Brit Turner, drummer for Blackberry Smoke, dies at 57 after brain cancer battle


Country rock band Blackberry Smoke is mourning one of its own: drummer Brit Turner, who died after a battle with brain cancer.

“It is with the deepest sorrow that we inform everyone that our brother Brit Turner has moved on from this life,” the Atlanta group announced in a Monday Facebook post. “If you had the privilege of knowing Brit on any level, you know he was the most caring, empathetic, driven and endearing person one could ever hope to meet.”

A publicist for the “One Horse Town” group confirmed news of the drummer’s death to The Times. Turner was 57.

Turner was a founding member of Blackberry Smoke, which formed in 2000 in Atlanta. For more than 20 years, Turner brought his drumming talents to songs including “Waiting for the Thunder,” “Good One Comin’ On” and “Sleeping Dogs.”

He performed alongside lead vocalist Charlie Starr, bass player and brother Richard Turner, guitarist Paul Jackson and keyboardist Brandon Still. The group released its first album “Bad Luck Ain’t No Crime” in 2003, and its second album “Little Piece of Dixie” six years later.

Blackberry Smoke’s 2015 release “Holding All The Roses” debuted at the top spot on Billboard’s Country Albums chart.

Earlier this year, Blackberry Smoke dropped its latest album “Be Right Here” and announced United States and Europe tour dates. The “Ain’t Much Left of Me” band’s next stop is at Denver’s Ogden Theatre on Thursday. On June 2, the group is set to take over the Greek Theatre in Los Angeles with singer-songwriter Cody Jinks.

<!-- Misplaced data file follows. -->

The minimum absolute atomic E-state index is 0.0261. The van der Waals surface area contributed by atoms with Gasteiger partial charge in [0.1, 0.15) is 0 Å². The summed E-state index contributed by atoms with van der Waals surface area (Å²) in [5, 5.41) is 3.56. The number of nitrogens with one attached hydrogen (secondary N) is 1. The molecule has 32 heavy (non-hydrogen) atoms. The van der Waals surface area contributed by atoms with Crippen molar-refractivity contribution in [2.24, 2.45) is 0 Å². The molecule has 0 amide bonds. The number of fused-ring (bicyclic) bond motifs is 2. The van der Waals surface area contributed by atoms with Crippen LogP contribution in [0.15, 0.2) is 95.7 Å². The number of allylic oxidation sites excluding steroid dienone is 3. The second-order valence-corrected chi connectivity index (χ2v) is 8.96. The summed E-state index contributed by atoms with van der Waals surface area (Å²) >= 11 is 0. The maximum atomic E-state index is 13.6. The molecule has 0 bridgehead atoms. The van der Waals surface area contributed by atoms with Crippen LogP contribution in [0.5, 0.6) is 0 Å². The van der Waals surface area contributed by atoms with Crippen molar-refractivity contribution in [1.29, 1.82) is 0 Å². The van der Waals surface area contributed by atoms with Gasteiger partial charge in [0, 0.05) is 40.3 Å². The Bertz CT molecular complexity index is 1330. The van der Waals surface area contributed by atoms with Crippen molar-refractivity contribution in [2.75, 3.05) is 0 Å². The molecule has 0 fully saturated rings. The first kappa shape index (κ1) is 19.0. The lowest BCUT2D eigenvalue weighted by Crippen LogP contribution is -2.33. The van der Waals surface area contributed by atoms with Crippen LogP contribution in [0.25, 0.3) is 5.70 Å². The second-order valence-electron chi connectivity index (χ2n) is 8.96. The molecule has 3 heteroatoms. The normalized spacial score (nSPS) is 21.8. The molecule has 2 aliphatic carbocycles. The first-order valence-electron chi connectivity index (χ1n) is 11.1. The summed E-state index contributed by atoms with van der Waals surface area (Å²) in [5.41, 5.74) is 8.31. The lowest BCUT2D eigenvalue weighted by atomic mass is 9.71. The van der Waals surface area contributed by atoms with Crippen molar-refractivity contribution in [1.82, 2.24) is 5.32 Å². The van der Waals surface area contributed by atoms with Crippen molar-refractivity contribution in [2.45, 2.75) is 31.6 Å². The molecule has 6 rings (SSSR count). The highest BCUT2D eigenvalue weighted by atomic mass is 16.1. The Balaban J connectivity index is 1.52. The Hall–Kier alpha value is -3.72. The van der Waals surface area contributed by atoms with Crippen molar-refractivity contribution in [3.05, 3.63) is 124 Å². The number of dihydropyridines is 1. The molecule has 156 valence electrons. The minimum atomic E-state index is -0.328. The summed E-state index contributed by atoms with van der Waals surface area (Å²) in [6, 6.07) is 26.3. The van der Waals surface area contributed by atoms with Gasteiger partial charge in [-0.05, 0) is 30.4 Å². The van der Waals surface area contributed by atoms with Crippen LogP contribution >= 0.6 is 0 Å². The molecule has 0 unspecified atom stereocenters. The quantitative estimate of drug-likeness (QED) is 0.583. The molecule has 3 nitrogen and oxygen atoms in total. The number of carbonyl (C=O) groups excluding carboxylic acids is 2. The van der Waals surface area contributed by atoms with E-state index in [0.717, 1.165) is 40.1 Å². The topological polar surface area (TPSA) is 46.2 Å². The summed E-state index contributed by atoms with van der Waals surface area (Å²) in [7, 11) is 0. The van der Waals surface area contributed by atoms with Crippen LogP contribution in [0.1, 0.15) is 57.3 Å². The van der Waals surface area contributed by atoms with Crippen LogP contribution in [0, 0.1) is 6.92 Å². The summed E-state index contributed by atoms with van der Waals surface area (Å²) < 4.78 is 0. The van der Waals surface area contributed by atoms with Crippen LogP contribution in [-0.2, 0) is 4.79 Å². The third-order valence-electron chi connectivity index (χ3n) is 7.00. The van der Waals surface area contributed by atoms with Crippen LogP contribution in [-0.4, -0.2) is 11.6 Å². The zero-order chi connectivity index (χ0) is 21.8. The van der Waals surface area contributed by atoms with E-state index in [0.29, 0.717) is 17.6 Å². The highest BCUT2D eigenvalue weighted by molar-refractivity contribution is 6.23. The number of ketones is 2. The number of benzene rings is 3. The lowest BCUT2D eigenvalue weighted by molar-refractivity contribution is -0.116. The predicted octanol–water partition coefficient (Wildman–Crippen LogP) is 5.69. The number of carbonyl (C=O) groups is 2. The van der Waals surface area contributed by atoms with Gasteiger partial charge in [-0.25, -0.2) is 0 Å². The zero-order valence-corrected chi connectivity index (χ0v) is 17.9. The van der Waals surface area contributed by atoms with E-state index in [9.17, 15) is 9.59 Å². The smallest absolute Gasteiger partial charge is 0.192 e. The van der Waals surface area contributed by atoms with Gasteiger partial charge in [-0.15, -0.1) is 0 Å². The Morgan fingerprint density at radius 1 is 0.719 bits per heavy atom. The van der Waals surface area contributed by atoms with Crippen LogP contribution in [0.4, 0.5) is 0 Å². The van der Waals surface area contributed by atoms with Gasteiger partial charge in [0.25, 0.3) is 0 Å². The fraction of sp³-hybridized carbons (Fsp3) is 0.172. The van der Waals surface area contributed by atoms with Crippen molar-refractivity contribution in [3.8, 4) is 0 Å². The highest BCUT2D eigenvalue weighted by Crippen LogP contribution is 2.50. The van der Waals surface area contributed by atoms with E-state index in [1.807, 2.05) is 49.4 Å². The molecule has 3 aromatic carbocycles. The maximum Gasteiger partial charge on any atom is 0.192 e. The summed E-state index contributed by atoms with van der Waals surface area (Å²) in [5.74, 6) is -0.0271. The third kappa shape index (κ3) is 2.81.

Amid news of Turner’s death, it’s unclear whether the Blackberry Smoke tour will proceed as scheduled.

Turner, who used his Blackberry Smoke fame to benefit cancer charities, was diagnosed with glioblastoma in the fall of 2022, according to the band’s Facebook post. The Mayo Clinic defines glioblastoma as a type of cancer that “starts as a growth of cells in the brain or spinal cord.” The cancer grows quickly and can impact and destroy healthy tissue.

“[Turner] fought every day,” the band said.

Blackberry Smoke and Turner shared his diagnosis with fans in a statement shared to Facebook in November 2022. The message informed fans that the drummer’s “aggressive treatment” would keep him from traveling and performing live.

“Make no mistake, this will be a hard road but we choose to do this the same way we do everything else,” the statement said. “We choose to be positive, we choose hard work, we choose to fight this every step of the way with our brother Bit and we chose to do this together #YouGotThisBrit.”

Turner also kept his social media followers in the loop about his health, writing in May 2023, “things are moving in the right direction.”

“Brit was Blackberry Smoke’s True North, the compass that instituted the ideology that will continue to guide this band,” Blackberry Smoke said.

In addition to his brother, Turner is survived by his wife of 20 years Shannon Sorrells Turner, and their daughter, “Stranger Things” and “Sweet Magnolias” actor Lana Jean Turner.

“I love you forever daddy,” Lana Jean wrote in an Instagram story shared Sunday.





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